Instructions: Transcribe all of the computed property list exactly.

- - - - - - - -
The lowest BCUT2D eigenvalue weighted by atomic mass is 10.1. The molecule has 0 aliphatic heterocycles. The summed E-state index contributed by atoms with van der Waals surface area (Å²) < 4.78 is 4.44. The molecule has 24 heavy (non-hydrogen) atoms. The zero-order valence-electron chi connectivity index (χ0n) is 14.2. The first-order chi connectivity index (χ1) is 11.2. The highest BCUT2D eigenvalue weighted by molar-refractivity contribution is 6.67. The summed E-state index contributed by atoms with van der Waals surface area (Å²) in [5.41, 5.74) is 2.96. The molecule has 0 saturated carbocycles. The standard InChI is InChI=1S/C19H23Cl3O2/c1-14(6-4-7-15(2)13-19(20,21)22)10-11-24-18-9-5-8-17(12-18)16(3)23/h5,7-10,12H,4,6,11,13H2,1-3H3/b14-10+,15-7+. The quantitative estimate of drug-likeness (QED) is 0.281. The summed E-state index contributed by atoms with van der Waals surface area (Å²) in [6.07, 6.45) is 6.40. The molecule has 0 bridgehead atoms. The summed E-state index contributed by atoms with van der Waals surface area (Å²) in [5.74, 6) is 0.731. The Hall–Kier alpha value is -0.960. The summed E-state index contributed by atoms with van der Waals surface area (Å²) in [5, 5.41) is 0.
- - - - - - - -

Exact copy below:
The lowest BCUT2D eigenvalue weighted by atomic mass is 10.1. The molecule has 0 aliphatic heterocycles. The summed E-state index contributed by atoms with van der Waals surface area (Å²) < 4.78 is 4.44. The molecule has 24 heavy (non-hydrogen) atoms. The zero-order valence-electron chi connectivity index (χ0n) is 14.2. The first-order chi connectivity index (χ1) is 11.2. The highest BCUT2D eigenvalue weighted by molar-refractivity contribution is 6.67. The summed E-state index contributed by atoms with van der Waals surface area (Å²) in [5.41, 5.74) is 2.96. The molecule has 0 saturated carbocycles. The standard InChI is InChI=1S/C19H23Cl3O2/c1-14(6-4-7-15(2)13-19(20,21)22)10-11-24-18-9-5-8-17(12-18)16(3)23/h5,7-10,12H,4,6,11,13H2,1-3H3/b14-10+,15-7+. The quantitative estimate of drug-likeness (QED) is 0.281. The summed E-state index contributed by atoms with van der Waals surface area (Å²) in [6.07, 6.45) is 6.40. The molecule has 0 bridgehead atoms. The summed E-state index contributed by atoms with van der Waals surface area (Å²) in [5.74, 6) is 0.731. The Hall–Kier alpha value is -0.960. The summed E-state index contributed by atoms with van der Waals surface area (Å²) in [5, 5.41) is 0.